Interview with Rebecca Redman of SOAR

girl drummer soar watercolor

soar-1I am always on an incessant search for new music, especially music made by womxn identified artists.  My search is usually extensive and very tiresome, because despite what some people think, there are still very few bands that are even 50% womxn identified. But the universe had my back, and one day I unexpectedly and without planning ended up at a tiny house show in central Los Angeles and the music that I searched for found me. SOAR is a 4 piece grrl powered band from Oakland, CA (and San Fran too!) whose latest album Wilt brings  reminiscent sounds from 90’s pop rock  anthems intertwined with walls of vocal harmonies.  After being blown away by the quartet, I  of course had to ask their drummer Rebecca Redman about the band, her influences, touring, technique, and what it means to be a womxn musician in the bay area.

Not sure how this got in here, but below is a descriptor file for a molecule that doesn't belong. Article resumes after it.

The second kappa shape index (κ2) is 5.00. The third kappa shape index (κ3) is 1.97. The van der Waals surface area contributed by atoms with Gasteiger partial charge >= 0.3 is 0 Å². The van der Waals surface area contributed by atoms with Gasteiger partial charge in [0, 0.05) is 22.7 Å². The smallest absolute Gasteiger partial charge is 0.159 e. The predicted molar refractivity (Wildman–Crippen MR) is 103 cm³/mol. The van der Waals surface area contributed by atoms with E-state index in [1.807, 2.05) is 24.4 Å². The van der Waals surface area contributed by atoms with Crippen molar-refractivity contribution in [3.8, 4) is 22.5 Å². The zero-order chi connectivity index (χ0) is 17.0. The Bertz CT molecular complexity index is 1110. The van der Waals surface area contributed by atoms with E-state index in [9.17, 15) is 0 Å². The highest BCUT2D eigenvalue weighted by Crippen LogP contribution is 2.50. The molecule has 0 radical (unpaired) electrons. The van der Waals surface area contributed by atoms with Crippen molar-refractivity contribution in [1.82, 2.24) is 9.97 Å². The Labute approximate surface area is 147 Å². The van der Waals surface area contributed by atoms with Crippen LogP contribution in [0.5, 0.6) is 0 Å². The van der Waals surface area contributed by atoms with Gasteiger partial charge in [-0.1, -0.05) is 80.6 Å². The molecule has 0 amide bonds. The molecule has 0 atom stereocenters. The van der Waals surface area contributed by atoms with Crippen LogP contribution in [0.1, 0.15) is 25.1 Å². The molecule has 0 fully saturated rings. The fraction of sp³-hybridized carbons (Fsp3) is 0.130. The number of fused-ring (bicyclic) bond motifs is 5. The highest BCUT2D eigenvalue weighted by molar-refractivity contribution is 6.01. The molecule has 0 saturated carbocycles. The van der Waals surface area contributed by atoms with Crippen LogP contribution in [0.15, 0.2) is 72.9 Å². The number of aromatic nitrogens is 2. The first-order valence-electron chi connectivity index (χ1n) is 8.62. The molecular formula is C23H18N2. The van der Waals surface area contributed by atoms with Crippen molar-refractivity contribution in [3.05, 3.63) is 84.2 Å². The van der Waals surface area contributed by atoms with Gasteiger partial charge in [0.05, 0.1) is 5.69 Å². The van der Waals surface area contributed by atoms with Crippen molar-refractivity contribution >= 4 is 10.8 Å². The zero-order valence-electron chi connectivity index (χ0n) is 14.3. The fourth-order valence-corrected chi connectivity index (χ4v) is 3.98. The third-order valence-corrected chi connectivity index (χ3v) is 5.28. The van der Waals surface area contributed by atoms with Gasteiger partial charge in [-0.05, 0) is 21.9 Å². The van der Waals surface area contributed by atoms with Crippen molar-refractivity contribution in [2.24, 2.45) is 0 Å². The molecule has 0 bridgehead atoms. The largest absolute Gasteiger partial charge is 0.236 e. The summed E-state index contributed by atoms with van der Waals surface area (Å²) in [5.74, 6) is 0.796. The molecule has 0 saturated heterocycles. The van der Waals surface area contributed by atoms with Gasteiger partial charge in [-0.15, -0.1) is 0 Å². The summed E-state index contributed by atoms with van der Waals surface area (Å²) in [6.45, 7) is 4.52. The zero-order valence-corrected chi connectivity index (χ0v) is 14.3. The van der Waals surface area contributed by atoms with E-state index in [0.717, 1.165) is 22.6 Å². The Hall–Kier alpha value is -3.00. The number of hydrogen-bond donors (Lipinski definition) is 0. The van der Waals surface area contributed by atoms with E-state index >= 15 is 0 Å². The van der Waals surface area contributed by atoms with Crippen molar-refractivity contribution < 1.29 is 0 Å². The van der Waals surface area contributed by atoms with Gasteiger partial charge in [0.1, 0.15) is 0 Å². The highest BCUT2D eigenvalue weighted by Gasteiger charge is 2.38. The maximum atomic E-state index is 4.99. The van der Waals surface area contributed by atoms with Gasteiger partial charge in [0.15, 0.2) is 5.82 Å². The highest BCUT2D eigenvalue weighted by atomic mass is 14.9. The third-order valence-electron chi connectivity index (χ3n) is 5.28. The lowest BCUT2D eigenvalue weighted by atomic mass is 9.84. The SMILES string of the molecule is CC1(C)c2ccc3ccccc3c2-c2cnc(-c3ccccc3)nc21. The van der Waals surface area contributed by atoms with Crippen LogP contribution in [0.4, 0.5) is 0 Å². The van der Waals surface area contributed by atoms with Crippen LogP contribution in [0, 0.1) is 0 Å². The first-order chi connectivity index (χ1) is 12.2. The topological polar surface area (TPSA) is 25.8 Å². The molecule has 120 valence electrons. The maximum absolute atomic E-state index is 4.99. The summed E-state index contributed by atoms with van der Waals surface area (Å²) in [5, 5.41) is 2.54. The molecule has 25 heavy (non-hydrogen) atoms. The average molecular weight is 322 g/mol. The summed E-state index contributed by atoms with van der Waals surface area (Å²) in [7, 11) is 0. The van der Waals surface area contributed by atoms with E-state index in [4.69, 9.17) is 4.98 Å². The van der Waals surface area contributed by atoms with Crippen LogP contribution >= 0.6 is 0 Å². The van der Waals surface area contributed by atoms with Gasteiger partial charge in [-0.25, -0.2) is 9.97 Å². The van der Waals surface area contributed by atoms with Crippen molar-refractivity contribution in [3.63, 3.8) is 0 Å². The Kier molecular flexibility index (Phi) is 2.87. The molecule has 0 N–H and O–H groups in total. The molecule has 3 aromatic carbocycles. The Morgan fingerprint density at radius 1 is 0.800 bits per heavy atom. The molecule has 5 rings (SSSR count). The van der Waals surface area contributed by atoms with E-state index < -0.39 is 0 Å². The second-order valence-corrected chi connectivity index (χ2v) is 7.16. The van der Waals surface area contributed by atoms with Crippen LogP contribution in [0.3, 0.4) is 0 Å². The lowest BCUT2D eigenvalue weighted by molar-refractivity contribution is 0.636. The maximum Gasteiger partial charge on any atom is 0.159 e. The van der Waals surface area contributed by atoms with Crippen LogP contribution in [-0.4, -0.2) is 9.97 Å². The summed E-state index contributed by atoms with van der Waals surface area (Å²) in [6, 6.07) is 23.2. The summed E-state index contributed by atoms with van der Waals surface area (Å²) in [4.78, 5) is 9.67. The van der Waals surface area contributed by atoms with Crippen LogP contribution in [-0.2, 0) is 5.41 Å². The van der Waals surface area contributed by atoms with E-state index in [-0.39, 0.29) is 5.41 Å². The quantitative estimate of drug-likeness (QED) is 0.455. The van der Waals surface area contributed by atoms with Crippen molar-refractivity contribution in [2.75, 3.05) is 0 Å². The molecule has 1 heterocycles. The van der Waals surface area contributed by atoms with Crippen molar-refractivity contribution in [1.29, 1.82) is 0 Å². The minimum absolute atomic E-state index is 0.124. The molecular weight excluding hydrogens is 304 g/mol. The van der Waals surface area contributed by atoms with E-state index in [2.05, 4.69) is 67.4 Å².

Name: Rebecca Redman

Age: 29

Bands you are in: Soar, Drawing Water / Watercolor Paintings, Coherence

Drum Kit Setup: Gretsch Catalina Club Kit, Zildjian crash with a bite cut out of it and Zildjian Avedis ride.

Sticks: Vater 7A

Drum Hero/Shero : Lisa Schoenberg, Adrienne Davies, and Adrian Tenney

 When did you start drumming and what make you decide you wanted to play drums?

I fell into playing drums near the end of college. I had been playing around with other instruments for a few years and somehow ended up trying to play a beat on a song my old band’s regular drummer wrote a bass part for. Is that confusing? I was terrified, but I had always loved the idea of shredding the drums. When I tried it during practice, it came pretty naturally to me. Maybe because I grew up tap dancing and learned about rhythm at a very young age. I stuck with it because playing drums made band practice so much more fun. Now, I am a much more confident drummer than guitarist, even though I’ve been playing guitar longer.